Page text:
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TMI COLOMBIA HfLO. FRIDAY. MARCH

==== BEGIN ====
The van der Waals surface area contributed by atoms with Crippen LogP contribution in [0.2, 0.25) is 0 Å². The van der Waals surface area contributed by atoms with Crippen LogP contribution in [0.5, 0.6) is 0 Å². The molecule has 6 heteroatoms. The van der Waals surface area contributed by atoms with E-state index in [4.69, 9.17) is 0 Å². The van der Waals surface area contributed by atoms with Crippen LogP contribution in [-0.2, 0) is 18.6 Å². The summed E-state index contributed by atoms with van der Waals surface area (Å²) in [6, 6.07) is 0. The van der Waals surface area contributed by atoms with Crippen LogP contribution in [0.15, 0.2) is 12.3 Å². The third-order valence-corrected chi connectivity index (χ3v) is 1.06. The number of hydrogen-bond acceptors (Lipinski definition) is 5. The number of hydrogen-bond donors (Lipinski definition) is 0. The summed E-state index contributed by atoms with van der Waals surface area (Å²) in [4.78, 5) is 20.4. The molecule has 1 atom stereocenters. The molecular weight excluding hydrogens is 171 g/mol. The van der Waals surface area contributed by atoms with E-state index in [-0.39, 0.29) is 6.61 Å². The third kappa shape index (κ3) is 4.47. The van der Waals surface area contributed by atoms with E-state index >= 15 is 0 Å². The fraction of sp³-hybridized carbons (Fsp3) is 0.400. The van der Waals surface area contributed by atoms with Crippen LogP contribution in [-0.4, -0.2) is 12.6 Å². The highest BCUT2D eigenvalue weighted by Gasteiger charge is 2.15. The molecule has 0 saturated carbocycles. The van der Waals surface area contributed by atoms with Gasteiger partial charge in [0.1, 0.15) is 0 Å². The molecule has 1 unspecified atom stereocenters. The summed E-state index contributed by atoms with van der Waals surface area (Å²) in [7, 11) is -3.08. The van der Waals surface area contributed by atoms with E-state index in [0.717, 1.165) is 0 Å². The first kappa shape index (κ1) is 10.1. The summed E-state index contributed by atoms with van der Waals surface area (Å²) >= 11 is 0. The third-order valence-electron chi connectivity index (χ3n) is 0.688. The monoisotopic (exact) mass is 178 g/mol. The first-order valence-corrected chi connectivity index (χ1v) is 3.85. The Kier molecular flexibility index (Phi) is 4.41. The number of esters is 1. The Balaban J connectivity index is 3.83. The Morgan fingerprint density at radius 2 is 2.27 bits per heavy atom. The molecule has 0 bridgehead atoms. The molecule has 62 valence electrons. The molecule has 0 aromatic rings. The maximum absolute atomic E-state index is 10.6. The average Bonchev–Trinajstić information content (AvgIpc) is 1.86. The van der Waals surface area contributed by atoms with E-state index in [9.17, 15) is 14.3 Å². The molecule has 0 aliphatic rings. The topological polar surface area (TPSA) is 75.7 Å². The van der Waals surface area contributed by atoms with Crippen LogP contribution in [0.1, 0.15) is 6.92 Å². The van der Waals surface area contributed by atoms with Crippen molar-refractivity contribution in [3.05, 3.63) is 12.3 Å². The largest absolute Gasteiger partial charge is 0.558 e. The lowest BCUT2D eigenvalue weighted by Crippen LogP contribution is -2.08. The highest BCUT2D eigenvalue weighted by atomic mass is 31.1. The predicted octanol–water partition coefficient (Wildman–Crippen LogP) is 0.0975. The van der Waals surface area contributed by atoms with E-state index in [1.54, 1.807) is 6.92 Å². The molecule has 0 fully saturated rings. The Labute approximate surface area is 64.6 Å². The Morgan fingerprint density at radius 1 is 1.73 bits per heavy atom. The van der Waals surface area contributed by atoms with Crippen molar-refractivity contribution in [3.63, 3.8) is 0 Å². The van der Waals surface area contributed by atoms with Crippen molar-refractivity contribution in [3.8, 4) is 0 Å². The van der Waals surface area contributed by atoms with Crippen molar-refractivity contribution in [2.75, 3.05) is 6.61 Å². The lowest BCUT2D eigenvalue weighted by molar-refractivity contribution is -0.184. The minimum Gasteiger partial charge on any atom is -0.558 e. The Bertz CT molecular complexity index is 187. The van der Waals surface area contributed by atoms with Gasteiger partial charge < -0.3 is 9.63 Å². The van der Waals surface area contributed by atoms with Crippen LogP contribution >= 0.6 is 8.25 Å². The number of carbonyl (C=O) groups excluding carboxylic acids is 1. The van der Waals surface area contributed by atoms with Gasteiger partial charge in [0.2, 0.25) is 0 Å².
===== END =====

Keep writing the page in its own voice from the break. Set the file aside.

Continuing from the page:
4 'fHE COLUMBIA iib.'ua published Weekly by The Hrl) Publlshlng Company. ntered at the postofflce at Columbia, Tenn., as second class mail matter. J, I. FINNEY Editor W. D. HASTINGS Business Manager uCRIPTION RATES: ft. 11.00 . U KotttM 00 STUDIED MISREPRESENTATION. There was a time when the Nash ville Banner was a model of independ ent journalism in Tennessee; when it was fair, candid and impartial In its statements of facts. We regret to say that it has fallen from that high standard. It does not hesitate to be unjust and unfair to those with whom it now differs. It is mad and blindly strikes at all who will not agree that the liqupr issue should re main the one dominant and exclusive question In politics. Ever since The Herald expressed the patriotic hope that the people of Tennessee would accept prohibition as the settled and fixed policy of the state and would then turn their at tention to the discussion of other vital matters, long pressing for set tlement, the Banner has studiously misrepresented its position. By ineuendo, by indirection and by In sinuation it has deliberately sought to create the impression that The Herald was engaged in some dark and evil conspiracy to turn the state government over to John I. Cox and Parks Worley in order that they might be enabled to destroy the splendid fabric of good government that this paper has labored so long and earnestly to establish in the state. The Herald has never had the slightest ill will toward the Banner. It has felt Impelled, from a sense of duty to differ with that paper upon public questions. It has done so In fair and frank manner. The Herald is not an organ of "regularity" or of "fusion." It is an independent journal, the sort that the Banner once claimed to be. For that rea son it has a distinct advantage over the Banner, whose whole aspiration appears to pose as the exclusive or gan of the fusion forces. This by way of preface. To prove our charge of studied misrepresenta tion we have simply to quote the re cent record. A few' days ago the Banner intimated that this paper approved the nomination of Parks Worley, asking what its editor thought of that worthy. The Herald promptly, the very next day, make atraigthforward and categorical reply. We quote our exact words! "Every one but the Banner knows what The Herald's opinion of Parks Worley is and they know that no platform declaration could change it. Parks is a shifty politician and the fact that he has embraced prohibition and law enforcement proves the strength of the sentiment behind those issues. In so tar as it indi cates this it is a gratifying sign. But Parks Worley would oe un worthy a seat in the legislature of Tennessee even were he to confess that he had gone to the "throne" and "seen a light." However, he may after all, be canonized by the same worthies who have made a saint of Ham Patterson, for bad as Parks Worley has been in his political rec ord it is not near so heinous as that of Patterson." The editorial from which the above is taken appeared In The Her ald of Wednesday last. On Friday the Banner, with that editorial be fore it, made this statement: "The Herald asks if the Banner approves of Senator Butler's vote on the resolution or report designated to whitewash Parks Worley, and But ler's appointment as Fire Marshal. "The Banner answers no, it did not then and does not now approve of either act. "The interjection of the matter about Senator Butler, however, Is an evasion of the question. The ques tion was, and still is, does the Her ald, knowing Parks Worley so well, advise Independent Democrats to Join the "regulars" in electing Worley because of his platform? "Could the men who made this platform and then nominated Worley to run on it have been sincere? "Doesn't it all suggest the Trojan Horse scheme being insidiously worked all over the stat e now by Luke Iea, Crump and the "negu Jars?" "The Banner believes that the friends of the prohibition cause should continue to stand together, take no chances, and let the recruits come to them. It announces this as a principle and not as a matter of personal politics, and it would like to have its questions answered with the personal equasion entirely eliminat ed." We have submitted the record. Further comment would seem to be unnecessary. We emphatically stat ed that Parks Worley would be "un- Merchants Magazine Tickets on all Cash Purchases -:- -:- 1 and Parcel Post deliveries , Free 'Express on all Mail Orders Catch a Glimpse oi Spring at this Store! Often before has "winter lingered in the lap of Spring," but this winter may linger because of its late coming. We must reckon March as a Spring month, and none can tell how soon the buds and blossoms may come. It is time to get ready for Spring. New Fashions are peeping out everywhere; in fact standing boldly forward in some departments an excel lent showing of Women's Suits, Coats, Skirts and Waists in authenticated spring styles, and of new Hats, Shoes, Gloves, Fabrics. You are cordially invited to come and bring your friends and make a complete tour of this store see all the new styles whether you want to buy or not. Welcome! New Spring Corsets The New Spring models of the famous American Lady Corsetsare now ready tor you. For your spring gowns to fit"correctly you must wear just the right corset for your individual figure we are'4rsure you can get the right corset in this col lection of new American Lady Models, Prices range from $1.00 to $5,00 Women's New Spring Suits $10 to $35.00 All the new smart models that the season has produced to date are here in the greatest variety of materials, colors and styles. NovHtv rrene weaves, gabardiners. series, robins, silk poplins, silk moire, various shades of blue, tan, lavender, navv and black. Last Call on Ladies' Winter Suits Oqp lot of Ladies' It?. Winter uits, odds anT pnds $5.00 Onp lot, of Trips' 25 00 to $40.00 Winter Suit's that mus o hi" season as nur rtnsitive rule is 60 Qfl (don't errv tyvpv Rn its) JHJ.3U Specials for Saturday One lot of 90c and $1.00 water proof foulard CQa all the new spring shades Uuu One lot of New wardrobe crepes, tfl all the new shades I .Z J One lot of 36 inch black chiffon taffeta, QQ First Showing of New Spring Millinery This week.formal opening will be announced later. Come in and see the new Hats. Hosiery for Men, Women and Children This store is noted for its good wearing hose. One lot of Ladies' guaranteed Silk Hose, Buy one pair or a dozen, makes no difference they are all guaranteed Cadet Hose for Men, Women and OCa Children, all guaranteed and all Zuu a pair Notion Department All the new things in Ladies' Collars, Rufflings. Combs, Barrettes and Hair Pins. Women's Spring Dresses Rurb lov'v nrvVIs as ar nlreadv hora Drpsse for the street, for a fprnoon or everv wpar. Druses of crepe decbinp, obiffon taffeta, pompadour crppes, in a1! the new serine shades. . New Thinos in Ladies9 Waists Crepe de Chine Waists, Net Waists, Wash Rilk Waists. Linpn Waists. Tailored Waist, in fact every thing new One lot of white wash Rilk and Net Waists, Efl special for Raturdav Jl.JU Women Are Busily Trying on the New Sprina Coats Gettinar the now pffpets of fullness through the hips. Come in and look thpm over. Wool and Silk Dress Goods This dpnartmont is showing all thp new things in Crepe Meteore, Creoe de Chines. Waldrous Crepes. Chiffon Taffpta. Cameleon, Pompadour Taffetas. Foulards Habtui Rilks, special line of mourning Rilk. New Woo) Dress Goods in all the new spring: shades, new Centilla Cloths, new Wool CrepeS, new Checks, new Waffle Cloth. House Dresses! We are ready with a show of House Dresses almost as im portant to the housewife as one of the smart fashions. The House Dresses The "Electric" Brand open to women, new ideas as to home attire. They make possible a trim, attractive appearance while doing house work. Above all Electric Brand House Dresses are economical on account of their dur ability. Prices range from $1.00 to $3.00 -Gtflrk- Lovely New Spring Cotton New Ratings in solids, checks, stripes and plaids, new cotton crepes, new cloth, new ging hams, percales. One lot of 32 inch colored crepe with solid OCp white cords running through it. Z3u 25c 1 I New colored checked crepes, at New Anderson's Scotch Gingham 25c Anderson's 32 inch Ivenhoe Gingham, all fast colors 15c New Mattings, Rogs and Curtains This department has made a great improve ment this season with a new and competent man in charge, New Rugs, New Curtains, New Mattings. The Latest Ideas in Spring Footwear Our shoe departwent is readv for Rprine. "A COMPLETE RHOE STORE," showing all that new and best for Men. Women and Children. Whether your needs arp; Work Shops. House Shoes, for street wear -or Ranees, you i are certain to find it amon the thousands of pairs of shoes at this store. Expert shoe fitters.' PARTICULAR! ATTENTION GIVEN TO CHILDREN. Ladies' Colonial Pumps in gun metal or patent, with fancy buckle Ladies' Patent Colonial Pumps, with new "Kidnev Heel"... $3.00 $3.50 Ladies' Patent Tango Pumps, at $3.50 Misses and Ladies' Baby jDoll Shoes in gun metal and patent. .ini:i:im:tn.wji:u:.H. mwva iry.in-H."i.u:n.Hin IF YOU SEE IT IN OUR AD, IT'S SO 4.mi:MiW:n.ujm:u.-LraTT worthy a seat in the legislature" re gardless of wfhatever sort of plat form he might stand upon. We could not have used plainer language. It was a direct and honest answer, right from tne shoulder. The Banner could not have misunderstood it. And yet that paper continues to stu diously misrepresent us hy insinu ating that we have "evaded" the is sue. It knows that we have not "evaded" the issue; that we do not evade any issue. Tnen why misre present us? Why, echo answer, Why? THE REPUBLICANS. Harmony, ana a desire to continue to browse in the green pastures that they have had for the past three years, were the distinct features of the meeting of the republican state committee held at Nashville last week, when a convention was called for April 15. The committee was largely made up of "proxies," chief among them being office holders by the grace of Gov. Hooper's adminis tration. It is not surprising that they were enthusiastically for the gover nor. However, there is no denying the fact that this sentiment is gener ally shared by the masses of the par ty. It cannot be denied that Gov. Hooper is the most popular republi can in the state; he is the only leader that party has had in a generation who can hold all of the discordant el ements together. Gov. Hooper will again be nominat ed on April 15. The candidacy of Justice S. C. Williams, an independ ent democrat, will be endorsed and probably the independent democrats will be tendered the railroad com missionership as an additional sop. It was made (plain at the recent meet ing that fusion is the republican hope , of victory. While, so far as we know, ; the independent democrats were not i consulted, nor did they attend the ; meeting, all the "leaders" declared that they were just as "loyal" to Hooper and fusion as they had ever been. Just who authorized the re publican officeholders to speak for the independent democrats is a matter about which we are not informed, but they did it with an assurance and a sang froid that Indicates firm be lief in their right to do so. Gov. Hooper w-ill receive this year as large, or may be larger republican vote than he has heretofore obtain ed. The progressive party In Ten nessee Is too weak to attract many republicans. The governor's great ability as a master politician has smoothed the wrinkles out of his own household. But even should be re- iceive the votes of every republican in the state he could not be elected without aid from the voters of other parties or those who do not claim al legiance to any party. Gov. Hooper will not receive all of the republican votes. He never has. There are plenty of republicans all over Tennessee who have never voted for him and there are others who will never vote for him. In order to win he must have democratic help. Whether or not he will get that in sufficient numbers to give him a ma jority the events of the next few months alone will demonstrate. It all depends upon what the democrats do. If they persist in the short-sighted, Bourbon policy that they have pursued the past four years, it re quires no prophet to foresee the re election of Hooper. But if the democratic organization will accept conditions as they are; forget the past and meet present con ditions, the next governor of Tennes see will be a democrat. No half way measures will do. The democratic organization must be reformed and regenerated. It must turn Its face toward the rising sun. It must have no sort of subserviency to any spec ial interest It must atcept and ac knowledge prohibition as the fixed, settled and irrevokable policy of the state. And above that it must nomi nate for governor one whose life and service are an ab solute guarantee to the peo ple of his devotion to the platform declarations. If the democrats will do this Hooper will retire from the office of governor next January, oth erwise he will be his own successor. No weakling can defeat Hooper, even upon a strong platform. Hooper has proven his ability. He has all in all, made the state a splendid gov ernor. He has a good official recard behind him. He is a first rate cam paigner and the ablest and most as tute politician within the borders of the commonwealth. He has a strong hold upon the independent voters. Fortune has favored him. After hav ing jeopardised the election law, in fact the whole fabric of good govern ment, upon a doubtful issue, he was rescued by the closest decision pos sible from the last court in the state. He was undoubtedly born under a lucky star. He has a well construct ed and liberally oiled machine and is ! strong in popular favor. No pigmy can dislodge him. The best grade of Local View Post Cards, 10 varieties, lc each. L. E. HARRISON, Five and Ten Cent Store. HENRY JONES BUYS THE BYE-PA I HE TINKER THOMPSON AND EL1 DRIDGE DENH AM SELL INTER EST IN FLAT IRON BUILDING. In an imnnrtnnt rionl that tOOS place Wednesday afternoon, the W Upii- .loDfi acquired control of the celH tie restaurant and fruit stand at tbl rnmor rf ClarAon and Wl'.-t -WeQW Rtreets. Thn nrirp, is saiil 1 t-ed tl $2,500. Tinker Thompson dridee Denham. who conce idea and built the now famoue AH Irnn Ruilriiner oc it ia nmv fait rMlllciH ur tmt on1 Mr Tflllt tJM . u... ... it nil'. ..x.. " immediate possession. The Bye-Path has been oi best patronized restaurant city, and it is said that it very profitable to its own situation is one of the b city and the store has been i from the day that it opeued THREE CAR LOADS CEMENT! Three car loads of stand; i land Cement Just In. STREET d&wIltjTIN & VAUOHAN CO.